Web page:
Car insurance premiums soar 20 per cent in last two years

Car insurance premiums soar 20 per cent in last two years

The average annual car insurance cover is £562 according to figures from MoneySuperMarket, representing a 20 per cent increase over two years.

Between April and June in 2015, the average premium cost £474, before rising to £511 in 2016 and then to £562 for the same period this year.

For those drivers with five or more years’ no-claims discount, they paid £347 on average between April and June, well below the average cost of £1,271 paid by drivers without the discount.

Men continue to face higher premiums on average, paying £85 more than women between April and June.

Location also plays a big factor in car insurance prices, with drivers in east London having the highest average premium at £1,166. Outside of the capital, the average car insurance is highest in Manchester at £859.

Despite a fall of £13, young drivers aged 17 to 19 years continue to face the highest average premium, of £1,322.

“These are grim times for motorists as far as their insurance is concerned,” said Kevin Pratt, consumer affairs expert at MoneySuperMarket.

“IPT (Insurance Premium Tax) rose again in June and now stands at a hefty 12 per cent of premiums, and the change to the Ogden discount rate for personal injury claims earlier this year has added to the inflationary pressure.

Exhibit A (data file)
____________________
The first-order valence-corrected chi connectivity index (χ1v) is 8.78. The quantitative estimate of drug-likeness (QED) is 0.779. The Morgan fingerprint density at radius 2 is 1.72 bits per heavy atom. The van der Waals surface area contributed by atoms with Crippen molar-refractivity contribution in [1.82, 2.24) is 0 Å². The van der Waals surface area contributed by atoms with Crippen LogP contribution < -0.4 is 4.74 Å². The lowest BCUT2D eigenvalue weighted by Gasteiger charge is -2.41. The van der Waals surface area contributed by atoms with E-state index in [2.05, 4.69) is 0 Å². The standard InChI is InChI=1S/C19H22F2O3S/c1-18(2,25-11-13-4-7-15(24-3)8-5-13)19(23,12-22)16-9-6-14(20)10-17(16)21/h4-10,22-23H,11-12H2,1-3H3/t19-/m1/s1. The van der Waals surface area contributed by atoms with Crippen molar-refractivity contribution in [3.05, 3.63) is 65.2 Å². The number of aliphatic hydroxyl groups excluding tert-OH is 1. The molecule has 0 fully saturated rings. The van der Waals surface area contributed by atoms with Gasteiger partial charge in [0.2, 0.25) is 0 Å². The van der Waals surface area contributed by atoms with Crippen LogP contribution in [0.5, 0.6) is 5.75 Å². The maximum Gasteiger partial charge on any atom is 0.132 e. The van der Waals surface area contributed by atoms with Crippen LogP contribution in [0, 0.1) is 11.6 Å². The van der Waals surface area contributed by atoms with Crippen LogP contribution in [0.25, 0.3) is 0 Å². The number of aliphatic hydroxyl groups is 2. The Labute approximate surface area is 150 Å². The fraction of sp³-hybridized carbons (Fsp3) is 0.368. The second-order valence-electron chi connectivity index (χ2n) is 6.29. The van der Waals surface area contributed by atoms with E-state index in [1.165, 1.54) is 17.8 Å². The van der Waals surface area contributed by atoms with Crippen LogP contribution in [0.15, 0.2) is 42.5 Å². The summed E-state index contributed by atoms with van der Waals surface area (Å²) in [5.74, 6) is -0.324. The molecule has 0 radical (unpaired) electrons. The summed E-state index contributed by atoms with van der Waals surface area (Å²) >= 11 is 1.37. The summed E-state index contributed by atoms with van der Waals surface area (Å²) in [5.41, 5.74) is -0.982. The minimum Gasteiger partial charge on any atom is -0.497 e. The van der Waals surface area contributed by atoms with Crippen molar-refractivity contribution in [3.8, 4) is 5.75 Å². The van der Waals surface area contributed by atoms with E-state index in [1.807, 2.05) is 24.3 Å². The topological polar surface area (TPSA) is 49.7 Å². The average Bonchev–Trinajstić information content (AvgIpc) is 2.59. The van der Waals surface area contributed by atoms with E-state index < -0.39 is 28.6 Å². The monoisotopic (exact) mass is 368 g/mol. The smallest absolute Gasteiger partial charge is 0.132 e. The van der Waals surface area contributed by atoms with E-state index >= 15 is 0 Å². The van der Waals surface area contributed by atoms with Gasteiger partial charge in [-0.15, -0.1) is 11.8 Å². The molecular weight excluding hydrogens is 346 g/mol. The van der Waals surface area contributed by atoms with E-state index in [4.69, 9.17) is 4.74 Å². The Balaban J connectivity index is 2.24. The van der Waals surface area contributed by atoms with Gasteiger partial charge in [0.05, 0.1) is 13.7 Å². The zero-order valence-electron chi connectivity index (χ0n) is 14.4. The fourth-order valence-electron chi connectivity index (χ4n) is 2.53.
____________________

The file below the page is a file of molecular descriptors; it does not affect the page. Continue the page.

“It is to be hoped the Chancellor resists the temptation to push IPT higher in the autumn, but nobody would be surprised if he did.

“Likewise, we need to see the government come good on its promise to overhaul the way the courts deal with fraudulent whiplash claims, and it needs to keep its foot on the neck of insurance companies so that any savings that accrue are passed on to policyholders.

“Anyone renewing their policy in the next few weeks should be aware of how premiums have risen over the last few years, and should shop around to see what else is available.”

Rob Cummings, of the Association of British Insurers (ABI), said: “Drivers are bearing the brunt of a cocktail of rising costs associated with increasing whiplash-style claims, rising repair bills and a higher rate of IPT.”

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